8 Managerial Skills & Mode of Entry -Each Mode of entry involves different managerial skills DSupervising hundreds of Franchising is different from Running foreign subsidiaries -Joint Ventures & Wholly owned subsidiaries involve quite a lot of learning, Learning curve effects must be considered while planning the entry mode

9 Licensing -Licensing refers to a firms know-how or other intangible asset to a foreign company for a fee, royalty or some other form of payment -Overcomes tariffs and other trade barriers -Licensee will learn FSA from the licensor and may become a future competitor -Loss of FSA can be prevented by proper contracts & licensing agreements

10 Licensing – How not to do it -Gillette avoided investment in market research and investments in Europe, so it licensed its razor blade manufacturing technology to Wilkinson of UK – forgetting to exclude continental Europe in the contract -As a result Gillette now has to compete with its own technology in Continental Europe – A long uphill battle

11 Elements of a licensing Contract -Technology Package DDefinition, Know-How, Patents, trade marks -Use Conditions DTerritorial rights, Sublicensing agreements, exclusion zones, performance/Quality conditions, reporting rules -Compensation DMode of payment, Minimum & maximum fees, Other assistance fees, marketing fees -Other Provisions DContract laws, Arbitration conditions, terminations conditions

12 Franchising -Franchising is similar to licensing but in addition franchisor provides a well recognized brand name, marketing support and in some cases raw materials -Franchisor also provides advertising, employee training, production & quality training -In return Franchisee must adhere to the rules of the franchisor and both share revenue based on a preset agreement -Popular for fast foods, Hotels, Auto Repair Shops -Franchisor has a greater control over the operations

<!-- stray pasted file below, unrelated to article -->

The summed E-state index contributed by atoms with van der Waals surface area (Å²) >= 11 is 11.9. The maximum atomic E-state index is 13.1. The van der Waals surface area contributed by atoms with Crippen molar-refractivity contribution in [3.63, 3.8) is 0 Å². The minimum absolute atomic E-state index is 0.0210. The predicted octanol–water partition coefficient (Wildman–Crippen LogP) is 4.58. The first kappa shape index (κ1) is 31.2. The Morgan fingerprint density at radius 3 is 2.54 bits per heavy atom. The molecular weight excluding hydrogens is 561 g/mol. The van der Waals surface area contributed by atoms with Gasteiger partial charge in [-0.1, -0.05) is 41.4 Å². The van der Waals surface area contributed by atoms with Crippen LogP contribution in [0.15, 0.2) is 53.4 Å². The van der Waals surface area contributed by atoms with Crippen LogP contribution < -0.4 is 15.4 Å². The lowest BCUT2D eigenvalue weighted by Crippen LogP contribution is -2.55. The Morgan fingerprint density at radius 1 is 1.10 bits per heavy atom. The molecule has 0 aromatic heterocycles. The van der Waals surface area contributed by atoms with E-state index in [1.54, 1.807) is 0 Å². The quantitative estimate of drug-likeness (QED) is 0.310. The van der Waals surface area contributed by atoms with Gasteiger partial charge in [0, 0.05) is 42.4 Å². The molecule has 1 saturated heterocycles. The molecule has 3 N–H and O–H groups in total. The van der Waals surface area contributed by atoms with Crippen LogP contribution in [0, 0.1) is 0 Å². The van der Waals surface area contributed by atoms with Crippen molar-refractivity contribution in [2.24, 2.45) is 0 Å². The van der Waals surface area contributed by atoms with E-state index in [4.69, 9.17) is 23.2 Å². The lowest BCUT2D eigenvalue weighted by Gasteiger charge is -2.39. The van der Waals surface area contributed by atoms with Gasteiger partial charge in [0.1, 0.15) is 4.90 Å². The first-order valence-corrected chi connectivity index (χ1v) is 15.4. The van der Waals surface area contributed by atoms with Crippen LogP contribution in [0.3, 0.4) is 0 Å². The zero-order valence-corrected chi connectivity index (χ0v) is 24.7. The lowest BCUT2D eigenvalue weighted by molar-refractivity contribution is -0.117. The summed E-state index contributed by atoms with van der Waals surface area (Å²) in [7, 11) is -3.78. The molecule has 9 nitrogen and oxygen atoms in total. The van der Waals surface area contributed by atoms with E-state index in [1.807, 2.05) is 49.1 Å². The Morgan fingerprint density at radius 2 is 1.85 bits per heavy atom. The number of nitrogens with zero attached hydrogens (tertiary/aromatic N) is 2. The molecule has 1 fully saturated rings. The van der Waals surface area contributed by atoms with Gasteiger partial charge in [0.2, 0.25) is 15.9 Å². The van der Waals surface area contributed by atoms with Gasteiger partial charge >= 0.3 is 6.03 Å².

13 Original Equipment Manufacturing -OEM is actually exports -Manufacturer sends there parts to another company which sells the final product under their Brand name DCanon provides cartridges for HP printers DCanon Provides copiers for Savin -Pro: Avoids expensive marketing efforts -Con: Firm fails to learn from foreign Markets

14 Strategic Alliances (SA) -SA is a collaboration between 2 firms -Equity based SA is called Joint Ventures -SA is mutually beneficial and takes advantages of both firms FSA DShare R&D, Distribute each others products -In some cases SA involves sharing of vital information – A potential loss of FSA -Unlike licensing, there is usually no royalty or fees to be paid

15 Non-Equity SA -SA between competitors is relatively new -Need to access each others technology, marketing skills, manufacturing skills to exploit new markets is driving Non-Equity SA -Shortage of resources is one of the reason -Control is established by soft skills I.e. the need for mutual gain DFirst Mover advantage DLearn from leading markets DReduce competitive pressures